BEIJING (Reuters) - It’s time for markets to take a deep breath: the yuan will not become a reserve currency, let alone dethrone the dollar, this year, next year or any time soon.
Will China’s currency be increasingly used to settle trade in Asia and, who knows, maybe even to denominate commodities? Yes.
Does China worry that lax U.S. monetary and fiscal policy will debase the dollar, today’s dominant global currency, and with it a chunk of its $1.95 trillion stockpile of reserves? Yes.
Does China want to enhance the legitimacy of the International Monetary Fund — and gain more clout in the process — by adding the yuan to the basket of currencies that make up the Special Drawing Right, the fund’s virtual currency? Yes.
Expect to hear more on these subjects at this week’s Group of Eight summit in Italy, which President Hu Jintao will attend.
But conflating these considerations into the conclusion that China is ready, economically or politically, to do what is needed to turn the yuan, also known as the renminbi (RMB), into a reserve currency is wide off the mark.
“The renminbi will clearly internationalize significantly over the next 5-10 years. Over a longer period (10-20 years) it may emerge as a secondary reserve currency like the Japanese yen, although this is not certain.
“For it to replace the dollar as the main global reserve currency would require many decades and a combination of improbable events,” wrote Arthur Kroeber in the China Economic Quarterly, a journal he edits.
Kroeber rightly draws a distinction between facilitating the use of the yuan as an international currency for current account purposes such as trade and tourism and enabling its use on the capital account for portfolio investment and reserve holdings.
For that, China would have to scrap capital controls: central banks and other foreigners would have to be able to invest freely in onshore yuan financial assets such as stocks, bonds and bank deposits and to freely repatriate their capital.
For foreigners to hold yuan on a large scale, Kroeber writes, they would also have to be convinced China’s markets are trustworthy and fairly free of rigging by the government.
“Technical difficulties aside, this will require a significant retreat from the current state-dominated model of credit allocation. This cannot happen quickly,” he concludes.
Brendan Kelly, an analyst with Pacific Forum CSIS in Honolulu, agreed that completely eliminating capital controls was a policy transformation that would clash with the ruling Communist Party’s craving for control.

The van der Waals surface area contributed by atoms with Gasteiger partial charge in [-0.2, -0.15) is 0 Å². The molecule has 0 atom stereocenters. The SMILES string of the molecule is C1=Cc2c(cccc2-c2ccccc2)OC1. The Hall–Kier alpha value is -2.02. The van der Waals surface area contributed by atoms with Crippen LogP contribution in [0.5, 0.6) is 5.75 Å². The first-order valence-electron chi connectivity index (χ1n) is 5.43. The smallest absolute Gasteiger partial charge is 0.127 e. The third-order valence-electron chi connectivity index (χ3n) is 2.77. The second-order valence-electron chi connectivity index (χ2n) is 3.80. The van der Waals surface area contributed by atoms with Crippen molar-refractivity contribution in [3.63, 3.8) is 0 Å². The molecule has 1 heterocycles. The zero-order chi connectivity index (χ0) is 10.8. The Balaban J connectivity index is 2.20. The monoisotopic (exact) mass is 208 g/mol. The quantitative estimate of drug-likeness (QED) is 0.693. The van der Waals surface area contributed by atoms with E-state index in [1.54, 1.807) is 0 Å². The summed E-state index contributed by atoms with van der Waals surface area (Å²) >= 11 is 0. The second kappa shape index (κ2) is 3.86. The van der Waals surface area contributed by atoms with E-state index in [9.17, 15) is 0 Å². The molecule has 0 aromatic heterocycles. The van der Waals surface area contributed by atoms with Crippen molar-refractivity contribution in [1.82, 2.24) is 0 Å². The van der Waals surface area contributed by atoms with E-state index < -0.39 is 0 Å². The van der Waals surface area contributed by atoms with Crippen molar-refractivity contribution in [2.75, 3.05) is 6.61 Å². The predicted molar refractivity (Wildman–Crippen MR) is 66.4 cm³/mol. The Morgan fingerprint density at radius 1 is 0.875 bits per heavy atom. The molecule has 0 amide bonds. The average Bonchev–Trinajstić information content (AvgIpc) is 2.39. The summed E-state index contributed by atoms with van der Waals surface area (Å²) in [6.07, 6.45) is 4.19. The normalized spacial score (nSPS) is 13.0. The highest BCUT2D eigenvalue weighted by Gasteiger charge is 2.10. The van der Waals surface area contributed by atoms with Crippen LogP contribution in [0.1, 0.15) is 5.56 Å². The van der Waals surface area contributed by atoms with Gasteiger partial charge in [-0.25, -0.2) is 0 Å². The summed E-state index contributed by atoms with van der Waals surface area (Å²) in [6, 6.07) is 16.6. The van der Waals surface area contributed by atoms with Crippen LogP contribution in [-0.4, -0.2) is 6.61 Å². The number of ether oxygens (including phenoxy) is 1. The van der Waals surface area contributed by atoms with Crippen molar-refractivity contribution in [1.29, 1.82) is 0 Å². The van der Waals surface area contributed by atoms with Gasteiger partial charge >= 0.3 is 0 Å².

“Investors would also likely require significant reforms in the rule of law, raising the question of whether an authoritarian government could ever gain the trust required to be a reserve nation,” he wrote in a study.
Furthermore, Kelly doubted whether China had the deep, liquid capital markets that money managers demand of a reserve currency, a shortcoming that he says helped stunt Japan’s international ambitions for the yen.
“Significant further development of China’s bond markets over the upcoming decades will be required to support a role for the yuan as a reserve currency,” said Kelly, a former China country director for the U.S. secretary of defense.
On the positive side of the ledger, Kelly reckons a currency acquires credibility through trial by fire.
As such, he mused, historians may look back on China’s stable economic performance and the steady hand of its policymakers during the current turmoil and the 1997/98 Asian financial crisis as building blocks of Beijing’s reputation and leadership.
Eswar Prasad, a Cornell University professor of trade who used to head the IMF’s China desk, said China’s sheer economic size would propel the yuan to reserve currency status.
“If they can get the technical part fixed up — having a more convertible currency, deeper financial markets — even if they do not do very well in terms of institutional factors such as the rule of law, they can in fact end up having the RMB become a major reserve currency,” Prasad said in Beijing last week.
The key question, he said, is whether Beijing is willing to live with the exchange rate volatility that an open capital account generates.
This exposes the Beijing paradox. While logic dictates that a reserve currency must rise and fall with the flows of global capital, China has tightened, not relaxed, its grip on the yuan.
“The Chinese authorities view convertibility as quite feasible over a five-year horizon, but the financial crisis has shifted that to some extent,” Prasad said.
Worried about export job losses, Beijing has prevented the yuan from appreciating against the dollar for the past 12 months.
“China’s stated aspirations — to have the yuan play more of an important role in international finance, for Chinese companies to go abroad and invest — are consistent with a gradual opening of the capital account, and in practice that has to go hand in hand with more flexibility of the exchange rate,” said David Dollar, who ran the World Bank’s Beijing office until last week.
Joseph Yam, who heads the Hong Kong Monetary Authority, hopes the yuan will become fully convertible so it can play the role of a regional monetary anchor alongside the dollar and the euro.
“The possibility of it becoming a reserve currency is there. I think that is one reason why certain steps have been taken in mainland China to promote the greater use of the renminbi internationally. It’s early days yet, but I think they are taking the right moves,” Yam told Reuters during a recent meeting of the Bank for International Settlements in Basel, Switzerland.
(Additional reporting by Tamora Vidaillet in Basel; Editing by Mathew Veedon)